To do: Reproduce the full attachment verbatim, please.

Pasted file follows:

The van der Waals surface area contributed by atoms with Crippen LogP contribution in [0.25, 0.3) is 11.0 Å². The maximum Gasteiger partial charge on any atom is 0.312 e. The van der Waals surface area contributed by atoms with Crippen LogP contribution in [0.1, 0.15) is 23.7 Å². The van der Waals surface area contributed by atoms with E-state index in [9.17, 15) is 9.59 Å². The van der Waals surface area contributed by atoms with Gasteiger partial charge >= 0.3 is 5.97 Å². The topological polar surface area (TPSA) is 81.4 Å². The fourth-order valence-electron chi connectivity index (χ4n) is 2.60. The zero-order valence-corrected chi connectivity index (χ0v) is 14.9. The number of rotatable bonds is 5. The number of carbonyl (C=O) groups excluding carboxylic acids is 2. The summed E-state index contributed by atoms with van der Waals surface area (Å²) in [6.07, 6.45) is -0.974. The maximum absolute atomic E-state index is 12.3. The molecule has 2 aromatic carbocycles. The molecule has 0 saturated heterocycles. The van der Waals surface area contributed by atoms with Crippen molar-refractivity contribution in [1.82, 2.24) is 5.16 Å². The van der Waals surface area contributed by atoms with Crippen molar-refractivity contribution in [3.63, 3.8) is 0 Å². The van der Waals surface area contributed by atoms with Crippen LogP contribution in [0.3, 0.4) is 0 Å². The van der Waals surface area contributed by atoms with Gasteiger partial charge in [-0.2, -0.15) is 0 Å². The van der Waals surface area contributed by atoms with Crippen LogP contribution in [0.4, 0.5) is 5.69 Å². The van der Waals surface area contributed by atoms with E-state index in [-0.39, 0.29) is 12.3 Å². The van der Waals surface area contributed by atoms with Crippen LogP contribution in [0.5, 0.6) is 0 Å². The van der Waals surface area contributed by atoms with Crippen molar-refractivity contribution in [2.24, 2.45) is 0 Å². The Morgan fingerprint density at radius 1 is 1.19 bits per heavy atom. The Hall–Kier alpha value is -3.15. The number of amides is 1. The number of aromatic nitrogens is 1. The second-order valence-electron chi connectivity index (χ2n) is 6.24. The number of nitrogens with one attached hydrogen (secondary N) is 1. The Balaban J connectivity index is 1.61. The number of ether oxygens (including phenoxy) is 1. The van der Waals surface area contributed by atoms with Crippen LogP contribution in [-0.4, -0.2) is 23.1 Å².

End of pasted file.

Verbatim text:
The van der Waals surface area contributed by atoms with Crippen LogP contribution in [0.25, 0.3) is 11.0 Å². The maximum Gasteiger partial charge on any atom is 0.312 e. The van der Waals surface area contributed by atoms with Crippen LogP contribution in [0.1, 0.15) is 23.7 Å². The van der Waals surface area contributed by atoms with E-state index in [9.17, 15) is 9.59 Å². The van der Waals surface area contributed by atoms with Gasteiger partial charge >= 0.3 is 5.97 Å². The topological polar surface area (TPSA) is 81.4 Å². The fourth-order valence-electron chi connectivity index (χ4n) is 2.60. The zero-order valence-corrected chi connectivity index (χ0v) is 14.9. The number of rotatable bonds is 5. The number of carbonyl (C=O) groups excluding carboxylic acids is 2. The summed E-state index contributed by atoms with van der Waals surface area (Å²) in [6.07, 6.45) is -0.974. The maximum absolute atomic E-state index is 12.3. The molecule has 2 aromatic carbocycles. The molecule has 0 saturated heterocycles. The van der Waals surface area contributed by atoms with Crippen molar-refractivity contribution in [1.82, 2.24) is 5.16 Å². The van der Waals surface area contributed by atoms with Crippen molar-refractivity contribution in [3.63, 3.8) is 0 Å². The van der Waals surface area contributed by atoms with Crippen LogP contribution in [0.3, 0.4) is 0 Å². The van der Waals surface area contributed by atoms with Gasteiger partial charge in [-0.2, -0.15) is 0 Å². The van der Waals surface area contributed by atoms with Crippen LogP contribution in [0.4, 0.5) is 5.69 Å². The van der Waals surface area contributed by atoms with E-state index in [-0.39, 0.29) is 12.3 Å². The van der Waals surface area contributed by atoms with Crippen LogP contribution in [0.5, 0.6) is 0 Å². The van der Waals surface area contributed by atoms with Crippen molar-refractivity contribution in [2.24, 2.45) is 0 Å². The Morgan fingerprint density at radius 1 is 1.19 bits per heavy atom. The Hall–Kier alpha value is -3.15. The number of amides is 1. The number of aromatic nitrogens is 1. The second-order valence-electron chi connectivity index (χ2n) is 6.24. The number of nitrogens with one attached hydrogen (secondary N) is 1. The Balaban J connectivity index is 1.61. The number of ether oxygens (including phenoxy) is 1. The van der Waals surface area contributed by atoms with Crippen LogP contribution in [-0.4, -0.2) is 23.1 Å².